Korea Hydro & Nuclear Power Co Ltd said it would beef up cybersecurity by hiring more IT security experts and forming an oversight committee, as it came in for fresh criticism from lawmakers following recent hacks against its headquarters. The nuclear operator, part of state-run utility Korea Electric Power Corp, said earlier this month that non-critical data had been stolen from its systems, while a hacker threatened in Twitter messages to close three reactors.
The control systems of the two complexes housing those reactors had not been exposed to any malignant virus, Seoul’s energy ministry and nuclear watchdog said in a joint statement, adding the systems were inaccessible from external networks. Energy Minister Yoon Sang-jick told a parliamentary session that evidence of the presence and removal of a “worm” — which the ministry said was probably inadvertently introduced by workers using unauthorized USB devices — was unrelated to the recent hacking incidents, drawing scepticism from some lawmakers. “I doubt control systems are perfectly safe as said,” Lee Jung-hyun, a lawmaker in the ruling Saenuri party, told the committee hearing.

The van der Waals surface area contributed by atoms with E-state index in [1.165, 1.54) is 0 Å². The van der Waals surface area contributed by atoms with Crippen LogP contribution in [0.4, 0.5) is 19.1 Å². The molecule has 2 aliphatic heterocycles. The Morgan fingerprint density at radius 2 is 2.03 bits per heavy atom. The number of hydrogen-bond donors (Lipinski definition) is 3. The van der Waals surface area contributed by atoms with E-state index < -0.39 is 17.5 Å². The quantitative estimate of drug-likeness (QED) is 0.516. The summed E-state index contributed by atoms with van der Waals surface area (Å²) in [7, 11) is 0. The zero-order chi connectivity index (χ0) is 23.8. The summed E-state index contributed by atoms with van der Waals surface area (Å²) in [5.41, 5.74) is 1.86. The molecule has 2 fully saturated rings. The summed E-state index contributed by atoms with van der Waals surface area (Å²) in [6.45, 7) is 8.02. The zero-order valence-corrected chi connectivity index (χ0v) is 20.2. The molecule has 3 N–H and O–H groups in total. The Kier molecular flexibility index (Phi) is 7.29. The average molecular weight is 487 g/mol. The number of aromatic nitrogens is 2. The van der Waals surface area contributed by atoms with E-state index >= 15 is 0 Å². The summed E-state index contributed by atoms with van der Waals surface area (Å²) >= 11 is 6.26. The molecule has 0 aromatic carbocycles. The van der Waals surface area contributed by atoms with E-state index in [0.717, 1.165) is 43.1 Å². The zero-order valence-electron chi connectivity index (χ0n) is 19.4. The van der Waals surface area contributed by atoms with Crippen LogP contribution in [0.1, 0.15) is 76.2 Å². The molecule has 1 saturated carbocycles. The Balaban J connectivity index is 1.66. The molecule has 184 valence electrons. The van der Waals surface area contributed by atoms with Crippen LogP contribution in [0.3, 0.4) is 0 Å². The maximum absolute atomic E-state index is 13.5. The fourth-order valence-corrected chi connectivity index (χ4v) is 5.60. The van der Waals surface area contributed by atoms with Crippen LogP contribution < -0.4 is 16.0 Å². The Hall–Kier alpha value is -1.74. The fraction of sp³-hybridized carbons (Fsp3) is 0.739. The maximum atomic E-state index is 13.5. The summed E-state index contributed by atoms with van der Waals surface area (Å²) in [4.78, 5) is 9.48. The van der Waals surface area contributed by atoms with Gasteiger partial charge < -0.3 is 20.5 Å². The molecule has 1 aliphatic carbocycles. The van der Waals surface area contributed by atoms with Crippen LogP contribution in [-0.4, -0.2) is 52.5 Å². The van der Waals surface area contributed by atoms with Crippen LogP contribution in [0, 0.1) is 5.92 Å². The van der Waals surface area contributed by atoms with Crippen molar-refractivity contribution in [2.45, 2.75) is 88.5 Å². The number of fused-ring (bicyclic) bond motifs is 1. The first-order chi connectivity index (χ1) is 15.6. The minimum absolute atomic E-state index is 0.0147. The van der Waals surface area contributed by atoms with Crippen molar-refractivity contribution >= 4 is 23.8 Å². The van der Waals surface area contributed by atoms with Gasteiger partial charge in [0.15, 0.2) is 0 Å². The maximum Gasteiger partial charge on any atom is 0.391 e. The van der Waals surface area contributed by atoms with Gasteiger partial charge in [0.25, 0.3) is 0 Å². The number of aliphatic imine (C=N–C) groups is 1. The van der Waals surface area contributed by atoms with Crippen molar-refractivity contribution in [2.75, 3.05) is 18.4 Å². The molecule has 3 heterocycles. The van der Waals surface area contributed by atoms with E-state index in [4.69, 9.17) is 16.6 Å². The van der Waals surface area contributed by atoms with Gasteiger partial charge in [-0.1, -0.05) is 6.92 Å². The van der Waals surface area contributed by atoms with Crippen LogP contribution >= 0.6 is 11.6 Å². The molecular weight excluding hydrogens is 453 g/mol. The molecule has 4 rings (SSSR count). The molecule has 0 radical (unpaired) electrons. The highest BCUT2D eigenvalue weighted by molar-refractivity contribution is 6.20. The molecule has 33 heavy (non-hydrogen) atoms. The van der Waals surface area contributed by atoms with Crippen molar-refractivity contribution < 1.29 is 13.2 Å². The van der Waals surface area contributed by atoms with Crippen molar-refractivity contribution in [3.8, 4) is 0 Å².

Worries about nuclear safety in South Korea, which relies on nuclear reactors for a third of its power and is the world’s fifth-largest nuclear power user, have mounted since the 2011 Fukushima disaster in Japan and a domestic scandal in 2012 over the supply of reactor parts with fake security certificates…Korea Hydro and Nuclear Power President and CEO Cho Seok told the hearing that all control systems of the country’s 23 nuclear reactors were safe against malignant codes. Recently, he said that cyberattacks on non-critical operations at the company’s headquarters were continuing, although he did not elaborate for security reasons.
Excerpt from South Korea nuclear operator finds computer ‘worm’ in control system, Reuters, Jan, 1, 2015